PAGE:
Another pattern in many of the essays is a sentiment of regret, which is stated succinctly by Shannan Ball Younger when she reflects on the friend who changed so much and drifted away: “I don’t know why I didn’t just call her. I’m sorry I never reached out. I don’t know why I didn’t.” I have been there, too.
We get a reprieve from some of the heartbreak with a few stories of reconciliation. Estelle Erasmus’s and Hallie Sawyer’s stories of a friendship reconciliation that brought them even closer to their friends than before the drifting apart reminded me of the way I reconnected with one of my best friends from college years after our breakup, a story I told in the first collection published by The Herstories Project. Alison Lee wrote about reconciling with an online friend, a new world of relationships many of us here in the blogging world joyfully (and sometimes awkwardly) navigate as actively as our non-virtual friendships. Lea Grover’s story of getting her sister back in her life was moving and powerful. (You’ll have to read the book to find out why they didn’t speak for years.)
While I really liked going on a friendship journey with each writer, I also appreciated the final section of the book titled “What We’ve Learned.” Editor Stephanie Sprenger begins the section with some reflections on what she’s learned about friendship breakups. I liked her point that we shouldn’t feel so ashamed about the friends who drift away as well as her realization that some of her closest friends are women who at one time had vanished from her life for years at a time.
In this final section of lessons learned, Galit Breen admits to having been a serial friend abandoner, someone who pulls away when a friend did something that upset her. Breen’s essay and her self-awareness about shutting out friends when things got tense in order to avoid a deeper hurt illustrated Sprenger’s important argument about how conflict can eventually bring people closer. Sometimes when one friend does the shutting out, however, she doesn’t also get to mend the friendship on her time table. The other person may be too far gone by then, too hurt by the silence and space. In other cases, the cooling off period works for everyone involved. Every situation is unique. I appreciated Vicky Willenberg’s reminder that sometimes a friendship can be saved by “making yourself vulnerable one more time in order to say ‘I’m sorry’ or ‘I was wrong’ or even ‘I miss you.’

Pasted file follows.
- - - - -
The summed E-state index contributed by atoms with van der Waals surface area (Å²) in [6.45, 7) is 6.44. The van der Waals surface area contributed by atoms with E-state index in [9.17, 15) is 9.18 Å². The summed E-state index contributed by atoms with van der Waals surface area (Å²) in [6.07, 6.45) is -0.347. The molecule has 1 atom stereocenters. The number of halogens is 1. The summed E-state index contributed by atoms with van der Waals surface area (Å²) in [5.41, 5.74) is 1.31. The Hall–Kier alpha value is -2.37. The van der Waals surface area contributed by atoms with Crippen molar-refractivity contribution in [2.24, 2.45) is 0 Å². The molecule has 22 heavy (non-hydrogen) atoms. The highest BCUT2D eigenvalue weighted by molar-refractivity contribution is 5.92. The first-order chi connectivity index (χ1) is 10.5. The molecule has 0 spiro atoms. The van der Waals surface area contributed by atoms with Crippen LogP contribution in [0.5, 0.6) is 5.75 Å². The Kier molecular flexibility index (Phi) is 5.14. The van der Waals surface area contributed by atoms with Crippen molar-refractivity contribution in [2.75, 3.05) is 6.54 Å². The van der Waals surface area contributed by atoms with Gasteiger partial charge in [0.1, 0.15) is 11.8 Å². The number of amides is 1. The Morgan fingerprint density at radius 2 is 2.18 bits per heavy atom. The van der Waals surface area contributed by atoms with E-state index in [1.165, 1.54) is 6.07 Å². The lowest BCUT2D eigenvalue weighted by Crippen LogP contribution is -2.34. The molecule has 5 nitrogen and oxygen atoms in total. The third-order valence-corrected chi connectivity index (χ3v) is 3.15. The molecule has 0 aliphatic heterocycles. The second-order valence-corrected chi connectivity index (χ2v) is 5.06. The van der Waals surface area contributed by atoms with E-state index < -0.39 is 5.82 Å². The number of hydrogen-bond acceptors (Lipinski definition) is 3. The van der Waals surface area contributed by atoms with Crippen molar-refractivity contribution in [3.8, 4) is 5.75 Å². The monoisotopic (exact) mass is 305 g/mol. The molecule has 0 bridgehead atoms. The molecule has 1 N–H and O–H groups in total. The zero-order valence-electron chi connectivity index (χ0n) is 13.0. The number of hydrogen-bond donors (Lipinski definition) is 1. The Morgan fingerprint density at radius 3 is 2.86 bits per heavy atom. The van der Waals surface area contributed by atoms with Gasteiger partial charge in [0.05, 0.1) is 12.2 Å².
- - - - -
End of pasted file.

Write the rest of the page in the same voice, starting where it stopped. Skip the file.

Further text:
Kristin Shaw, however, makes a good point about the tricky eggshells that exist while putting a friendship back together. In Kristin’s words: “It’s hard to know when to stop bending over backward and just be yourself. You can lose yourself on the road back, wondering if you’ll ever be good enough again. It has to be worth that trip back with each tiny step.” I have found that in some cases the work involved in erasing those old hurts takes too much emotional negotiation, or the eggshell period lasts too long. There are times when it’s worth reconciling, and times when it is not. Katrina Anne Willis’s piece was a perfect one to come after Shaw’s as Willis realizes that she needs to stop dwelling on a friendship that ended. She moves on from trying to find out why it ended or even hoping for some kind of happy ending. There are times when that’s the only way to go. I have reconciled with no regrets and let go with no regrets, too.
What unifies all the essays is a brief but important mention in Alexis Calabrese’s piece. She says, “The good news is I have learned from our breakup. Like all long-term relationships that meet their demise, there is wisdom in the wake.”
There is much wisdom in the pieces I mentioned here and in all the ones I didn’t have space to name. Trust me and read this collection of essays! If you’ve lost a friend or left a friend (most people I know have been in both positions), you will relate and respect the writing, too. You can order the book here.